In the parasympathetic nervous system, when the brain is talking to the gut and sending good vagal stimulation, it’s telling the gut to rest, relax, repair, absorb, digest, and assimilate nutrition.

In the sympathetic nervous system, the brain is telling the body to send blood to the extremities (the hands, the feet, etc.) or to fight or flee. If you get scared enough, you may even have enough stimulation to wet yourself. So different scenarios could result based on how much stimulation you have.

We want more of our parasympathetic nervous system working during the day because we want to be able to utilize all of the nutrients in our diet.

The gut-brain axis is bidirectional—it goes both ways—so if we have dysbiotic materials (bad bacteria, infections, etc.) in our gut, that can affect the signals going back to the brain and create inflammation. Garbage in, garbage out.

The gut has its own nervous system called the enteric nervous system. So stress in the gut can affect stress in the body because the body’s going to release cytokines and inflammatory compounds, and even toxins, from the various pathogenic bacteria in the gut. This could affect the overall nervous system function. So inflammation in the gut causes inflammation in the brain and, because it’s bidirectional, potentially vice versa.

Click here if you feel like you are having brain fog, losing your memory, and you want it fixed.

brain health

Bacterial Balance in the Gut

Bacterial balance in the gut is important. We have commensal bacteria in our gut, which can potentially be beneficial bacteria or pathogenic bacteria. What instigates that switch from beneficial to pathogenic will be things like sugar consumption, stress, insulin resistance, and previous or current infections.

If the bacterial balance is heavier on the pathogenic side, it may result in the following:

  • Dysbiosis
  • Vasovagal dysfunction
  • Insulin resistance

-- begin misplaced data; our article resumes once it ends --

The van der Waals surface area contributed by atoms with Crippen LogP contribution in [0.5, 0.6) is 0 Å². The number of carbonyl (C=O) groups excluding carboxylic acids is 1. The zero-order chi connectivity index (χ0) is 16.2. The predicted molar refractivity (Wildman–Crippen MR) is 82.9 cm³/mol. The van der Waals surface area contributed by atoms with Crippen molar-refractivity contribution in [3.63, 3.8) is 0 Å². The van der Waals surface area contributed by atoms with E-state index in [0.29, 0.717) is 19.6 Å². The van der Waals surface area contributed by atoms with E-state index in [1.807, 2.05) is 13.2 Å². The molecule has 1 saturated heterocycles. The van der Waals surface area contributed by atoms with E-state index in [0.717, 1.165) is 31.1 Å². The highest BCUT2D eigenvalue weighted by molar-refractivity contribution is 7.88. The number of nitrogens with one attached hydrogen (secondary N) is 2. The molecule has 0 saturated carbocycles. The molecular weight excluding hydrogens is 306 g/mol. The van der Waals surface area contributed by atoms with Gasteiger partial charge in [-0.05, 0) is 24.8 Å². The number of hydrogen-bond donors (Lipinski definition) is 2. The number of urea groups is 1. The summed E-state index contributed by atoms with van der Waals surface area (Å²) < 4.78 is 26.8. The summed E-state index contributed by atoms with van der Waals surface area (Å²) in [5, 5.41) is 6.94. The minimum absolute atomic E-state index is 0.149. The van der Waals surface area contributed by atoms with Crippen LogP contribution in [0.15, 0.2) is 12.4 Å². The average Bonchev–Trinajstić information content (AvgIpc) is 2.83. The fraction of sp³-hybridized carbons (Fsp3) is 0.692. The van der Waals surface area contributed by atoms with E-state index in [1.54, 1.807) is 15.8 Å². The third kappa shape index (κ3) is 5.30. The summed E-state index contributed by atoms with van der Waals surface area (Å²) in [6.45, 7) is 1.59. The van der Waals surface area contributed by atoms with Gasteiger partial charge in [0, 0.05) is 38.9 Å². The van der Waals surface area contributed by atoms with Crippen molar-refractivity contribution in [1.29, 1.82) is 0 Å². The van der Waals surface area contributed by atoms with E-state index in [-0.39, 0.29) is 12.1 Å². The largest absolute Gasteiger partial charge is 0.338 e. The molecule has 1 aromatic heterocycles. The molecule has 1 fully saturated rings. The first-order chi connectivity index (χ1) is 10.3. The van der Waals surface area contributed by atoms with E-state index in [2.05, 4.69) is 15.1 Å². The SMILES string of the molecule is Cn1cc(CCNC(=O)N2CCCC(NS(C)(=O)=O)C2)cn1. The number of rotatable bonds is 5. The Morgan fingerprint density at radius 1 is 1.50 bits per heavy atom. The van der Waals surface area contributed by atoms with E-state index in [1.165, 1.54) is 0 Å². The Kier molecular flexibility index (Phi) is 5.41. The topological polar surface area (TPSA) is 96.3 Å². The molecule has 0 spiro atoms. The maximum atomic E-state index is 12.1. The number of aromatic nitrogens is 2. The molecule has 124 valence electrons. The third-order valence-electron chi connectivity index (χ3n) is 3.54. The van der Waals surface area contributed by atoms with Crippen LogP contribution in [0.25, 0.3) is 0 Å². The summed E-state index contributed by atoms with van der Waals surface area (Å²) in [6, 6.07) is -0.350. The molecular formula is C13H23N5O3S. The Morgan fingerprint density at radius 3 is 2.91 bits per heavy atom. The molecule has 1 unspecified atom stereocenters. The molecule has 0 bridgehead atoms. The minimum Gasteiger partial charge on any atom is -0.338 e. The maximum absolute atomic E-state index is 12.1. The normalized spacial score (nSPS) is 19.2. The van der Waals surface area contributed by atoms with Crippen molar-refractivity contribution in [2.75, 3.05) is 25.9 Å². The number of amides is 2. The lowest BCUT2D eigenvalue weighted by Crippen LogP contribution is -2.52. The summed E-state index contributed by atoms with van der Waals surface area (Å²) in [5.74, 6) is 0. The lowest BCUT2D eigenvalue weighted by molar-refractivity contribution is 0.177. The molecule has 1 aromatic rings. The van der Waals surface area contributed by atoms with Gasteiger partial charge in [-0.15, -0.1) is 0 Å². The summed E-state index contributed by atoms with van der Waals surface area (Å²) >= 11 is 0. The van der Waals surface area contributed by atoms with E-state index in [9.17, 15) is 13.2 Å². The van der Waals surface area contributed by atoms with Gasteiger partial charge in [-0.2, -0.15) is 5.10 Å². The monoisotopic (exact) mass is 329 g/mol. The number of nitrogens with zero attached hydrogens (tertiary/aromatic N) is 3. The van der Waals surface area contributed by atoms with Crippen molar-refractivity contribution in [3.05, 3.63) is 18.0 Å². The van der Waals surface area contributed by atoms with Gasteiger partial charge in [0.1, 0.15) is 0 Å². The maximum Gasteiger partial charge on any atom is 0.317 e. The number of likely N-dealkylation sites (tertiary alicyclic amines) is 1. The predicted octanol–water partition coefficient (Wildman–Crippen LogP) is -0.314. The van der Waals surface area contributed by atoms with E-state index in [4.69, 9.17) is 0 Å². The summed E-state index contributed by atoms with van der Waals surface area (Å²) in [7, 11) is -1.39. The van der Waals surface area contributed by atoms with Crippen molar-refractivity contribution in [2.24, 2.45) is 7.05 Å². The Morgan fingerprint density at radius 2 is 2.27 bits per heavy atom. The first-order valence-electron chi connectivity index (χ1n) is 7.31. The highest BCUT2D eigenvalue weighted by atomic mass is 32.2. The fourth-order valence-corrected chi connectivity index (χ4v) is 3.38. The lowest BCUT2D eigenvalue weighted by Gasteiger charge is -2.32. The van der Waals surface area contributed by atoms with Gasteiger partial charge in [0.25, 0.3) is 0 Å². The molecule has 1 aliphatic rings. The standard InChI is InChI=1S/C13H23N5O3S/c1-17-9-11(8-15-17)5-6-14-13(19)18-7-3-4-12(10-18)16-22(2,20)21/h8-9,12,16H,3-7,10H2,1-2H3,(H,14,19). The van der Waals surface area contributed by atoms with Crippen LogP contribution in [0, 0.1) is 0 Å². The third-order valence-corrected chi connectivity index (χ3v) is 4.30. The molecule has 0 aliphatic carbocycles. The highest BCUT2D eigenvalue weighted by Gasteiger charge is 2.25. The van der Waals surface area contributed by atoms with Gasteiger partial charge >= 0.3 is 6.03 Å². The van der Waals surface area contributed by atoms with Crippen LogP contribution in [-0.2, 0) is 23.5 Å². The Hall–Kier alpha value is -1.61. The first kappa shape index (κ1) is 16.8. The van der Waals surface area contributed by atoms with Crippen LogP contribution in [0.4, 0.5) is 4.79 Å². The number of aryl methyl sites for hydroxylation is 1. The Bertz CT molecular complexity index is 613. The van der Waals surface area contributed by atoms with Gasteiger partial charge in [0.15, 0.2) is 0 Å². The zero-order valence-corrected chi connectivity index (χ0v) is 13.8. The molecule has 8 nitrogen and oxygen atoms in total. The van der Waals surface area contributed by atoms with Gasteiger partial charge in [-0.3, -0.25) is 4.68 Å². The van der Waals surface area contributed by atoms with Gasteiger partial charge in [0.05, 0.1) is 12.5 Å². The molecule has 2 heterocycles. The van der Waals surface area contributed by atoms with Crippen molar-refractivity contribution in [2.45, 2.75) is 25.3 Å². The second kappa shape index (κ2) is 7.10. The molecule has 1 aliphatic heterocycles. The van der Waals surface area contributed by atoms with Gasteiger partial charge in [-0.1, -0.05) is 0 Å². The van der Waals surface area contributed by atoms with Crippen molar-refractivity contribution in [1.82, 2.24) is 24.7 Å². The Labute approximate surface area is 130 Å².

• Lipopolysaccharide (LPS)
  • Diarrhea

NCGS Treatments

The article addressed medical treatments for NCGS, and I’ve included natural treatments here as well.

Vagus Stimulation

Dr. Kharrazian’s book, “Why Isn’t My Brain Working?” states you can do the following to stimulate your vagus nerve: gargle hard for a couple of minutes each morning, stimulate your gag reflex by touching the back of your tongue, and sing really loud.

In my clinical opinion, this is palliative, or supportive, and is not going to be enough to address the underlying issue. As much as I wish we could sing away our disease or our NCGS, there are things higher up on the hierarchy that are driving these issues.

A7NRA (Alpha-7 Nicotinic Receptor Agonist)

The article addresses these as medications that act on the acetylcholine receptors. Some natural ways we can activate, or stimulate, the A7NRA would be to take compounds such as alpha-GPC or L-carnitine.

CRFR1AA (Corticotropic-Releasing Factor Receptor 1 Antagonist)

This compound is stimulated in the hypothalamus to make adrenocorticotropic hormone (ACTH). The pituitary makes ACTH, which then goes to the adrenals to make cortisol. So this antagonist (medication) is trying to block that receptor and dampen the cortisol response. In the natural-medicine world, we would use things like phosphorylated serine or adaptogenic herbs to get the hypothalamus and pituitary to cool down.


We may use soil-based probiotics or probiotics with specific strains, such as saccharomyces boulardii to increase your IgA. Some people may have SIBO (small intestinal bacterial overgrowth) and may not tolerate some probiotics as well, so they may have to use specific strands that are less sensitive.


Antioxidants that have been beneficial in the literature include turmeric, curcumin, and resveratrol. These are beneficial at dampening brain inflammation.

Click here if you want to heal from the damage non-celiac gluten sensitivity (NCGS) has caused!


Daulatzai, M. A. February 2, 2015. “Non-Celiac Gluten Sensitivity Triggers Gut Dysbiosis, Neuroinflammation, Gut-Brain Axis Dysfunction, and Vulnerability for Dementia.” CNS & Neurological Disorders—Drug Targets. (

The entire contents of this website are based upon the opinions of Dr. Justin Marchegiani unless otherwise noted. Individual articles are based upon the opinions of the respective author, who retains copyright as marked. The information on this website is not intended to replace a one-on-one relationship with a qualified health care professional and is not intended as medical advice. It is intended as a sharing of knowledge and information from the research and experience of Dr. Justin and his community. Dr. Justin encourages you to make your own health care decisions based upon your research and in partnership with a qualified healthcare professional. These statements have not been evaluated by the Food and Drug Administration. Dr. Marchegiani’s products are not intended to diagnose, treat, cure or prevent any disease. If you are pregnant, nursing, taking medication, or have a medical condition, consult your physician before using any products.